The District of Columbia will see less than 100 murders this year, something that hasn’t happened in a half-century. On Dec. 17, police chief Cathy Lanier sat down with Homicide Watch D.C. reporters Penny Ray and Sam Pearson. Looking at the numbers, she said:
When I think about the number from where I started from in 1990 when we had 479, it seems dramatic. I’ve said since ‘07 our tipping point is less than 100 and we can do it. But I still think about 82 families who have lost somebody. So it’s certainly not, it’s not victory. But it feels like a good milestone for us. I think we passed the tipping point.
How did the District do it? In the segment below, Lanier lists four tactics that have turned the tide: A gun unit focused on illegal firearms, better intelligence to disrupt gang activity, increased public support and new investments in technology.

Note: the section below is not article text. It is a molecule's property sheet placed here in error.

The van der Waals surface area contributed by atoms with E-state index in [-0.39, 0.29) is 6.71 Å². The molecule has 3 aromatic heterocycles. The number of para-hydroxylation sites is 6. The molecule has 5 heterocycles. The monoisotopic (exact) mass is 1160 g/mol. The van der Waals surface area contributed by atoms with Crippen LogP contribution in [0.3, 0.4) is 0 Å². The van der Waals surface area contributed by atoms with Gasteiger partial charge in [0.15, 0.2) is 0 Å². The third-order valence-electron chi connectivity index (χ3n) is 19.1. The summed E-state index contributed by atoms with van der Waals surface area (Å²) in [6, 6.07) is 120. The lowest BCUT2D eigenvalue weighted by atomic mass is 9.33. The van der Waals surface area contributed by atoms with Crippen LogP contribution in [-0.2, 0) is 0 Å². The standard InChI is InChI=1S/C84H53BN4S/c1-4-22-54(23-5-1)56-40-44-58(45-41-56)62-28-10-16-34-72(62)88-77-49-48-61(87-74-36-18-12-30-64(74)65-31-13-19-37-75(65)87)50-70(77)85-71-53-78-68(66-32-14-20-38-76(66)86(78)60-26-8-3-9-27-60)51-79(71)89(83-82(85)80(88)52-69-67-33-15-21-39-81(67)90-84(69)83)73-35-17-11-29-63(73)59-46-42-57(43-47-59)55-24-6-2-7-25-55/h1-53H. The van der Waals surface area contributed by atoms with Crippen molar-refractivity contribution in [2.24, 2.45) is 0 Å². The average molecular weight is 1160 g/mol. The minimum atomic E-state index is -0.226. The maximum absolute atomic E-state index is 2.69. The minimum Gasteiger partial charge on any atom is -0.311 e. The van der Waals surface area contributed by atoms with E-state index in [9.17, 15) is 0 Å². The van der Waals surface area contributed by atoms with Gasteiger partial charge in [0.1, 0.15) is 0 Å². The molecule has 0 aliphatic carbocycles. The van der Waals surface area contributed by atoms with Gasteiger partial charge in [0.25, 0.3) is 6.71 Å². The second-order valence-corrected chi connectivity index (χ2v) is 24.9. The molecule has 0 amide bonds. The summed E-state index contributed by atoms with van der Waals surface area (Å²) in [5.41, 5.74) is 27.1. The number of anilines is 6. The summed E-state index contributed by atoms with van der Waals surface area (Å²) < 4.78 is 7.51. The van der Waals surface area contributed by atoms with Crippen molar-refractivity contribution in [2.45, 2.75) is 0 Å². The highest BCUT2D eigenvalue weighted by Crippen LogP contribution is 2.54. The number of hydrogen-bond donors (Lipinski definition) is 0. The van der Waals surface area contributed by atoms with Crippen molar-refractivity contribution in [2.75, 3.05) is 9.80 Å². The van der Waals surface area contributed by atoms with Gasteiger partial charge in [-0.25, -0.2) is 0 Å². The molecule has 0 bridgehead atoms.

We asked Lanier about the most memorable homicide in 2013. She answered quickly: Selina Brown, killed as she boarded a Metro bus, carrying her two-year-old daughter.
In 2012, 74 victims of homicide were black, three were white, two were Asian and two were Hispanic. More than 80 percent of this year’s homicides happened east of Capitol Street: 38 in Northeast, 37 in Southeast. (More here.) When we asked Lanier about these figures, here’s what she said:
Finally, we asked what to expect in 2013:
Lanier, in closing, said this of D.C.: “It is one of the safest cities in America.”